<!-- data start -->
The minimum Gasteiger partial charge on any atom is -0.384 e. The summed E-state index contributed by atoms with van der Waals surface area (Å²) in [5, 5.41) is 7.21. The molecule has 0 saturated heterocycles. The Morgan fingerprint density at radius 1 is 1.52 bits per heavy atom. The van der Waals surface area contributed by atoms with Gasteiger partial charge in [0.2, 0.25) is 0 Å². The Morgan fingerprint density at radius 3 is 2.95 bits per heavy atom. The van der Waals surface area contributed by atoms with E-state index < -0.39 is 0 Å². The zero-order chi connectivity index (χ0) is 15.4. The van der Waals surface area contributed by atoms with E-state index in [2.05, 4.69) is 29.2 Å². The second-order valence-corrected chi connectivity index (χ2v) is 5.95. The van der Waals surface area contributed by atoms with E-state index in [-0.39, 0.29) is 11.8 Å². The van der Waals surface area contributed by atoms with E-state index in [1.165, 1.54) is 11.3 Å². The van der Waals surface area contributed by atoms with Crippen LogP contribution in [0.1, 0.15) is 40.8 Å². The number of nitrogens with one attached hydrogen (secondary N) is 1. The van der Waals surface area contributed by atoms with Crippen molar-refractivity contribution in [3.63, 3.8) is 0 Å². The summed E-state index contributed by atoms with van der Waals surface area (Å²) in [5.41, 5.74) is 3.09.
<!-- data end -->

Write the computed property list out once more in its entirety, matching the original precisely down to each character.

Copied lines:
The minimum Gasteiger partial charge on any atom is -0.384 e. The summed E-state index contributed by atoms with van der Waals surface area (Å²) in [5, 5.41) is 7.21. The molecule has 0 saturated heterocycles. The Morgan fingerprint density at radius 1 is 1.52 bits per heavy atom. The van der Waals surface area contributed by atoms with Gasteiger partial charge in [0.2, 0.25) is 0 Å². The Morgan fingerprint density at radius 3 is 2.95 bits per heavy atom. The van der Waals surface area contributed by atoms with E-state index < -0.39 is 0 Å². The zero-order chi connectivity index (χ0) is 15.4. The van der Waals surface area contributed by atoms with E-state index in [2.05, 4.69) is 29.2 Å². The second-order valence-corrected chi connectivity index (χ2v) is 5.95. The van der Waals surface area contributed by atoms with E-state index in [-0.39, 0.29) is 11.8 Å². The van der Waals surface area contributed by atoms with E-state index in [1.165, 1.54) is 11.3 Å². The van der Waals surface area contributed by atoms with Crippen LogP contribution in [0.1, 0.15) is 40.8 Å². The number of nitrogens with one attached hydrogen (secondary N) is 1. The van der Waals surface area contributed by atoms with Crippen molar-refractivity contribution in [3.63, 3.8) is 0 Å². The summed E-state index contributed by atoms with van der Waals surface area (Å²) in [5.41, 5.74) is 3.09.